The pentagram, or five-pointed star, may
be the most misunderstood religious symbol around these days. Being the
most common symbol of Neo-Pagan Witchcraft, it has nevertheless been
denigrated by movie and publishing industries which seem 'hell-bent' on
connecting it with Satanism and other malevolent practices. However,
like the Roman Cross or Crucifix, it is only when the symbol is INVERTED
that it alludes to negativity. And even then, there are exceptions, as
we shall see.
THE PENTAGRAM by Mike Nichols
In its usual upright position (one point
uppermost), the pentagram is an ancient symbol of protection from evil.
Also called 'the endless knot' (in its interlaced form), the pentagram
was often displayed on doors, windows, and hearths of houses throughout
pre-Christian Europe. It can be traced back to Egyptian and Sumerian
cultures, and has even been found on Native American medicine tools.
Sometimes mistakenly confused with the Star of David, or hexagram (a
six-pointed star emblematic of Judaism), the pentagram is sometimes
called the Star of Solomon, especially by ceremonial magicians.
To many, the lower four points represent
the classical elements of earth, air, fire, and water, while the fifth
point, surmounting the others, represents spirit, the fifth element or
quintessence. Thus, the pentagram symbolizes the four elements of the
material world connected with, but ruled by, the spirit. When the
pentagram is placed within a circle (symbol of unity and wholeness), it
stresses our connection with the universe as a whole.
Another interpretation is that there is
not one point upward -- but three! In numerology, three is the number of
harmony, best expressed in the classical formula: thesis, antithesis,
and synthesis. In other words, it is the middle point that harmonizes
the opposing outer points. The Celtic love of triads (the most common
form of their 'wisdom literature') has its roots in this model. The
upper three points are thus placed above the lower two points, which
represents dualistic opposites that cannot be integrated or harmonized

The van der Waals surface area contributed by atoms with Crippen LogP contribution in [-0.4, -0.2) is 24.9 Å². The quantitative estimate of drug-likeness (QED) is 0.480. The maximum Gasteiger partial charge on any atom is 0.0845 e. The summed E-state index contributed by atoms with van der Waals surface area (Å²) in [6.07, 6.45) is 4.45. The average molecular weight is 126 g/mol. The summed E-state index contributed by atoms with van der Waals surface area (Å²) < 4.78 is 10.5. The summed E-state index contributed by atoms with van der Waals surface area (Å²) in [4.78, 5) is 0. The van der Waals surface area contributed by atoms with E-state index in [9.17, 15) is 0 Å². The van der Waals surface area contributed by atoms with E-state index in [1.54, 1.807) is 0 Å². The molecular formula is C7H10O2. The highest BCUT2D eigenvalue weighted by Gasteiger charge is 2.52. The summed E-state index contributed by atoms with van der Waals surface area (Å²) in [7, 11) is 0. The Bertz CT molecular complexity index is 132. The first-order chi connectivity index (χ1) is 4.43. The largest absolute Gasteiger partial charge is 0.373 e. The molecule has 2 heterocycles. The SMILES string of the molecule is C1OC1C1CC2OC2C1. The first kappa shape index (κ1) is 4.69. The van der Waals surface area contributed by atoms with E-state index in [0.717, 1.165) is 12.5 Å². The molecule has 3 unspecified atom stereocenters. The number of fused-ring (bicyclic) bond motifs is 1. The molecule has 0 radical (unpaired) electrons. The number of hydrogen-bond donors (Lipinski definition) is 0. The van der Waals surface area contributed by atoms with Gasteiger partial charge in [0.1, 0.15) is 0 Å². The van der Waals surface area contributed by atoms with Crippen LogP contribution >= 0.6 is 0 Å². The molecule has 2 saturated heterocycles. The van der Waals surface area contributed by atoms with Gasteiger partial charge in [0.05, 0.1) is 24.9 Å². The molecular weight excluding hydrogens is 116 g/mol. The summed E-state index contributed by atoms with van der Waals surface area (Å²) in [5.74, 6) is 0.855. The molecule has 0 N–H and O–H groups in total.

(seeing everything in black and white).
Yet another interpretation of the upright
pentagram is that it symbolizes the most common view of deity in
Witchcraft. The upper three points represent the Goddess in her
threefold aspect of Maiden, Mother, and Crone. The lower two points
represent her consort God, in his twin aspects of God of Light and God
of Darkness. However, in all these interpretations, it is important to
remember that all the points are connected -- each an aspect of the
other, all part of the same whole.
But when the pentagram is inverted, so is
its meaning. Thus, an inverted pentagram may represent the physical
world (four material elements) in domination of the world of spirit (the
fifth element). (This may be why Satanists and other 'demonistic' groups
use this symbol.) With two points uppermost, it may also express a
Neo-Platonic dualism (the old 'war in heaven', good vs. evil theme) --
as opposed to the Pagan monistic view of reality ('the Force') seen in
the single point upward. The most common exception to this rule is that
some traditions of Witchcraft (chiefly British) employ the inverted
pentagram as a POSITIVE symbol of advanced degree. In this case, the two
points uppermost represent the horns of light, symbol of 'the Horned
God', consort to the Great Goddess (like the Greek god Pan).
The word 'pentacle', sometimes mistakenly
substituted for pentagram, really refers to a shallow dish (usually
inscribed with a pentagram) and used as an altar tool by modern Witches,
serving a purpose similar to the 'patten' at a Roman Catholic Mass.
Common variations of this tool include a dish of earth, a disk of
copper, a dish of silver, or a disk of wax.
The suit of pentacles (or 'coins') in the
Tarot deck, the Stone of Fal (coronation stone of kings) in ancient
Ireland, the sangreal of the Holy Grail processions, and the 'Universal
Man' of Leonardo da Vinci, are all related to the pentagram, stressing
its ties to the earth and nature, making it a symbol par excellence of
an earth or nature religion. The five points also represent the five
physical senses and allude to approaching the spiritual realm THROUGH
the sensual -- in fact, the meaning of the Ace of Pentacles in Tarot. In
numerology, 5 is the number of sexuality, combining the feminine 2 with
the masculine 3. Thus, the pentagram also represents the opposite of
But wherever the pentagram is displayed,
one message is clear: evil has no power there.
Document Copyright © 1988, 1998 by Mike
Revised: Thursday, April 2, 1998 c.e.
This document can be re-published only as
long as no information is lost or changed, credit is given to the
author, and it is provided or used without cost to others.
Other uses of this document must be
approved in writing by Mike